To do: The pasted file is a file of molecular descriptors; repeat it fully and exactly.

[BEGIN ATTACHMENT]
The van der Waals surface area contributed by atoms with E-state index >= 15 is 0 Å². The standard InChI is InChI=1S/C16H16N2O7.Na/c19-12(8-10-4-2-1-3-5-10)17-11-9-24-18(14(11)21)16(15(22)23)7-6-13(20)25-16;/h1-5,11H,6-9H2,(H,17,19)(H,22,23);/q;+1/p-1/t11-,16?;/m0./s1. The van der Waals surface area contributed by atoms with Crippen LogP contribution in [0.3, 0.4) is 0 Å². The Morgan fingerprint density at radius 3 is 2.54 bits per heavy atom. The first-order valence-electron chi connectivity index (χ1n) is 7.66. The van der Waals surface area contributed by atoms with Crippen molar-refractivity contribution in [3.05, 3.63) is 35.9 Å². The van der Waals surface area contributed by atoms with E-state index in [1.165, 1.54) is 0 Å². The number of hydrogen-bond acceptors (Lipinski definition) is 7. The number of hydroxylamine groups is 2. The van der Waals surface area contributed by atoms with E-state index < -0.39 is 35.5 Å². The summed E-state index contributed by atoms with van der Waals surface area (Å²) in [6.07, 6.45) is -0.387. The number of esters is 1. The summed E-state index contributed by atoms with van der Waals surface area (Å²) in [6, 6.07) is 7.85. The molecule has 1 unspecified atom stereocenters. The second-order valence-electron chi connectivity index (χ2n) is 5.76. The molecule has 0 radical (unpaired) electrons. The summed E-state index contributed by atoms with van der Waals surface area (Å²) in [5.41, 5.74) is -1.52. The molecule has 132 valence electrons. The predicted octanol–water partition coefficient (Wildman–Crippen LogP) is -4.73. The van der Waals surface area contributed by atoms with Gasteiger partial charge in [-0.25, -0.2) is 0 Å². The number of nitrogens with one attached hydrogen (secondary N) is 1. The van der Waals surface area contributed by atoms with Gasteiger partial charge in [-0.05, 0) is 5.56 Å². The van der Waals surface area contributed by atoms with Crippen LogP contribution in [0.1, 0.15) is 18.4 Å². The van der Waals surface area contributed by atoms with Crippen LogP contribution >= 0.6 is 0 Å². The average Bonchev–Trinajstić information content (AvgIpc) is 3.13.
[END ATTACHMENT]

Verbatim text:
The van der Waals surface area contributed by atoms with E-state index >= 15 is 0 Å². The standard InChI is InChI=1S/C16H16N2O7.Na/c19-12(8-10-4-2-1-3-5-10)17-11-9-24-18(14(11)21)16(15(22)23)7-6-13(20)25-16;/h1-5,11H,6-9H2,(H,17,19)(H,22,23);/q;+1/p-1/t11-,16?;/m0./s1. The van der Waals surface area contributed by atoms with Crippen LogP contribution in [0.3, 0.4) is 0 Å². The Morgan fingerprint density at radius 3 is 2.54 bits per heavy atom. The first-order valence-electron chi connectivity index (χ1n) is 7.66. The van der Waals surface area contributed by atoms with Crippen molar-refractivity contribution in [3.05, 3.63) is 35.9 Å². The van der Waals surface area contributed by atoms with E-state index in [1.165, 1.54) is 0 Å². The number of hydrogen-bond acceptors (Lipinski definition) is 7. The number of hydroxylamine groups is 2. The van der Waals surface area contributed by atoms with E-state index < -0.39 is 35.5 Å². The summed E-state index contributed by atoms with van der Waals surface area (Å²) in [6.07, 6.45) is -0.387. The number of esters is 1. The summed E-state index contributed by atoms with van der Waals surface area (Å²) in [6, 6.07) is 7.85. The molecule has 1 unspecified atom stereocenters. The second-order valence-electron chi connectivity index (χ2n) is 5.76. The molecule has 0 radical (unpaired) electrons. The summed E-state index contributed by atoms with van der Waals surface area (Å²) in [5.41, 5.74) is -1.52. The molecule has 132 valence electrons. The predicted octanol–water partition coefficient (Wildman–Crippen LogP) is -4.73. The van der Waals surface area contributed by atoms with Gasteiger partial charge in [-0.25, -0.2) is 0 Å². The number of nitrogens with one attached hydrogen (secondary N) is 1. The van der Waals surface area contributed by atoms with Gasteiger partial charge in [-0.05, 0) is 5.56 Å². The van der Waals surface area contributed by atoms with Crippen LogP contribution in [0.1, 0.15) is 18.4 Å². The van der Waals surface area contributed by atoms with Crippen LogP contribution >= 0.6 is 0 Å². The average Bonchev–Trinajstić information content (AvgIpc) is 3.13.